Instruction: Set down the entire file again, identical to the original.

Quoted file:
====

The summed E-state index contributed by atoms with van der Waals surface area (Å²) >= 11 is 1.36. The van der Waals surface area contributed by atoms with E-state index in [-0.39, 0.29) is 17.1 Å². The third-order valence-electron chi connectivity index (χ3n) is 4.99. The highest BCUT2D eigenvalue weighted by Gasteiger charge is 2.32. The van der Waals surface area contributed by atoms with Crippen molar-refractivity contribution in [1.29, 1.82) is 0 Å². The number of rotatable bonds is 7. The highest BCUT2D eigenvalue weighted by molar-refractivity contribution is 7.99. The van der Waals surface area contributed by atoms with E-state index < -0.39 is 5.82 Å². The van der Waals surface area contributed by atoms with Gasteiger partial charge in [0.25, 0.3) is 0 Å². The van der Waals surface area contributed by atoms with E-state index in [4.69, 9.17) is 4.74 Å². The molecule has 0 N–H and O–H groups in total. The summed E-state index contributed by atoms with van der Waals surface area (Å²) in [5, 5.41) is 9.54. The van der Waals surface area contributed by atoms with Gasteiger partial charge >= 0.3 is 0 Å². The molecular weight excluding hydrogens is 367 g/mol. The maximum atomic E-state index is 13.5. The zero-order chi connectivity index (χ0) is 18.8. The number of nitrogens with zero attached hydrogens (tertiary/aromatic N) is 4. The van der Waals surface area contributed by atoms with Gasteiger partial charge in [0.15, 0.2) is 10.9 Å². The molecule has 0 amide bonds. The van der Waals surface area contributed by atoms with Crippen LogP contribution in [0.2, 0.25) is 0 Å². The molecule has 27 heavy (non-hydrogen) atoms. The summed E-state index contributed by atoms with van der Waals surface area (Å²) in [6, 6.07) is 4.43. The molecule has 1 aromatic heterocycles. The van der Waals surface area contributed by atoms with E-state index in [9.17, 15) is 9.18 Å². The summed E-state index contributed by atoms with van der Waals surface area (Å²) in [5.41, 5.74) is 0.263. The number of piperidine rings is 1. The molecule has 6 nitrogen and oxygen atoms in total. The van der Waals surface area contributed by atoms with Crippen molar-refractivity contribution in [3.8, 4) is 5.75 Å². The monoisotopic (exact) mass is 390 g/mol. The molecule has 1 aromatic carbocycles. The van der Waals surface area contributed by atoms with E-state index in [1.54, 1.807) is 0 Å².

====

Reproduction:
The summed E-state index contributed by atoms with van der Waals surface area (Å²) >= 11 is 1.36. The van der Waals surface area contributed by atoms with E-state index in [-0.39, 0.29) is 17.1 Å². The third-order valence-electron chi connectivity index (χ3n) is 4.99. The highest BCUT2D eigenvalue weighted by Gasteiger charge is 2.32. The van der Waals surface area contributed by atoms with Crippen molar-refractivity contribution in [1.29, 1.82) is 0 Å². The number of rotatable bonds is 7. The highest BCUT2D eigenvalue weighted by molar-refractivity contribution is 7.99. The van der Waals surface area contributed by atoms with E-state index < -0.39 is 5.82 Å². The van der Waals surface area contributed by atoms with Gasteiger partial charge in [0.25, 0.3) is 0 Å². The van der Waals surface area contributed by atoms with E-state index in [4.69, 9.17) is 4.74 Å². The molecule has 0 N–H and O–H groups in total. The summed E-state index contributed by atoms with van der Waals surface area (Å²) in [5, 5.41) is 9.54. The van der Waals surface area contributed by atoms with Gasteiger partial charge >= 0.3 is 0 Å². The molecular weight excluding hydrogens is 367 g/mol. The maximum atomic E-state index is 13.5. The zero-order chi connectivity index (χ0) is 18.8. The number of nitrogens with zero attached hydrogens (tertiary/aromatic N) is 4. The van der Waals surface area contributed by atoms with Gasteiger partial charge in [0.15, 0.2) is 10.9 Å². The molecule has 0 amide bonds. The van der Waals surface area contributed by atoms with Crippen LogP contribution in [0.2, 0.25) is 0 Å². The molecule has 27 heavy (non-hydrogen) atoms. The summed E-state index contributed by atoms with van der Waals surface area (Å²) in [6, 6.07) is 4.43. The molecule has 1 aromatic heterocycles. The van der Waals surface area contributed by atoms with E-state index in [9.17, 15) is 9.18 Å². The summed E-state index contributed by atoms with van der Waals surface area (Å²) in [5.41, 5.74) is 0.263. The number of piperidine rings is 1. The molecule has 6 nitrogen and oxygen atoms in total. The van der Waals surface area contributed by atoms with Crippen molar-refractivity contribution in [3.8, 4) is 5.75 Å². The monoisotopic (exact) mass is 390 g/mol. The molecule has 1 aromatic carbocycles. The van der Waals surface area contributed by atoms with E-state index in [1.54, 1.807) is 0 Å².